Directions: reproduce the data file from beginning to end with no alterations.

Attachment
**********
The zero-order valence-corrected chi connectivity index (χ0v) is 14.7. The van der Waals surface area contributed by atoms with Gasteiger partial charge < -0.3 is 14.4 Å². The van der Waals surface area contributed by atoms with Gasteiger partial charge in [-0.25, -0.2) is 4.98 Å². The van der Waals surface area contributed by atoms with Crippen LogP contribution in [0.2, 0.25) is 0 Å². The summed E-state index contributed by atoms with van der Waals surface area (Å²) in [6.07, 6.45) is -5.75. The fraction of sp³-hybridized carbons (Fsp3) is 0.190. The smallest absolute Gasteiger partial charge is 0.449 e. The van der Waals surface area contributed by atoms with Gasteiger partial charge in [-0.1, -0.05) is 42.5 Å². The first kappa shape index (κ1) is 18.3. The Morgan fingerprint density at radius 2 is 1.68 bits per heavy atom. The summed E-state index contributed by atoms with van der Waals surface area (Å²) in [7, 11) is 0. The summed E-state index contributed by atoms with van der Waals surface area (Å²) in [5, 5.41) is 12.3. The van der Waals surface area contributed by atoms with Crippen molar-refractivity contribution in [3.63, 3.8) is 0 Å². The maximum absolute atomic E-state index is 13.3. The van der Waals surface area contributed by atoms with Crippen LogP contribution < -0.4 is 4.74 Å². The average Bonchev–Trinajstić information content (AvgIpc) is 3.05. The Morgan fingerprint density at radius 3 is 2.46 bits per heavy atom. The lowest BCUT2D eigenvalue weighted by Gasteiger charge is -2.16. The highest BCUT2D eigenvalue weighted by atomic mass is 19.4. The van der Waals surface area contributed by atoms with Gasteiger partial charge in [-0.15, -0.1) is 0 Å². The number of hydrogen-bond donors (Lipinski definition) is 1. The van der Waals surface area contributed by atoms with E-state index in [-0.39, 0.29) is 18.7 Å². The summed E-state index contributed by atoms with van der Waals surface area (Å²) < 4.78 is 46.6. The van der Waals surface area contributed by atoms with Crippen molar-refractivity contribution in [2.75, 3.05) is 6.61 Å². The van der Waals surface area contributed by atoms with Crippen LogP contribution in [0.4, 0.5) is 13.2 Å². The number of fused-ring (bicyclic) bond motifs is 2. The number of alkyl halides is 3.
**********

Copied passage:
The zero-order valence-corrected chi connectivity index (χ0v) is 14.7. The van der Waals surface area contributed by atoms with Gasteiger partial charge < -0.3 is 14.4 Å². The van der Waals surface area contributed by atoms with Gasteiger partial charge in [-0.25, -0.2) is 4.98 Å². The van der Waals surface area contributed by atoms with Crippen LogP contribution in [0.2, 0.25) is 0 Å². The summed E-state index contributed by atoms with van der Waals surface area (Å²) in [6.07, 6.45) is -5.75. The fraction of sp³-hybridized carbons (Fsp3) is 0.190. The smallest absolute Gasteiger partial charge is 0.449 e. The van der Waals surface area contributed by atoms with Gasteiger partial charge in [-0.1, -0.05) is 42.5 Å². The first kappa shape index (κ1) is 18.3. The Morgan fingerprint density at radius 2 is 1.68 bits per heavy atom. The summed E-state index contributed by atoms with van der Waals surface area (Å²) in [7, 11) is 0. The summed E-state index contributed by atoms with van der Waals surface area (Å²) in [5, 5.41) is 12.3. The van der Waals surface area contributed by atoms with Crippen molar-refractivity contribution in [3.63, 3.8) is 0 Å². The maximum absolute atomic E-state index is 13.3. The van der Waals surface area contributed by atoms with Crippen LogP contribution < -0.4 is 4.74 Å². The average Bonchev–Trinajstić information content (AvgIpc) is 3.05. The Morgan fingerprint density at radius 3 is 2.46 bits per heavy atom. The lowest BCUT2D eigenvalue weighted by Gasteiger charge is -2.16. The highest BCUT2D eigenvalue weighted by atomic mass is 19.4. The van der Waals surface area contributed by atoms with Gasteiger partial charge in [-0.15, -0.1) is 0 Å². The number of hydrogen-bond donors (Lipinski definition) is 1. The van der Waals surface area contributed by atoms with E-state index in [-0.39, 0.29) is 18.7 Å². The summed E-state index contributed by atoms with van der Waals surface area (Å²) < 4.78 is 46.6. The van der Waals surface area contributed by atoms with Crippen molar-refractivity contribution in [2.75, 3.05) is 6.61 Å². The van der Waals surface area contributed by atoms with Crippen LogP contribution in [0.4, 0.5) is 13.2 Å². The number of fused-ring (bicyclic) bond motifs is 2. The number of alkyl halides is 3.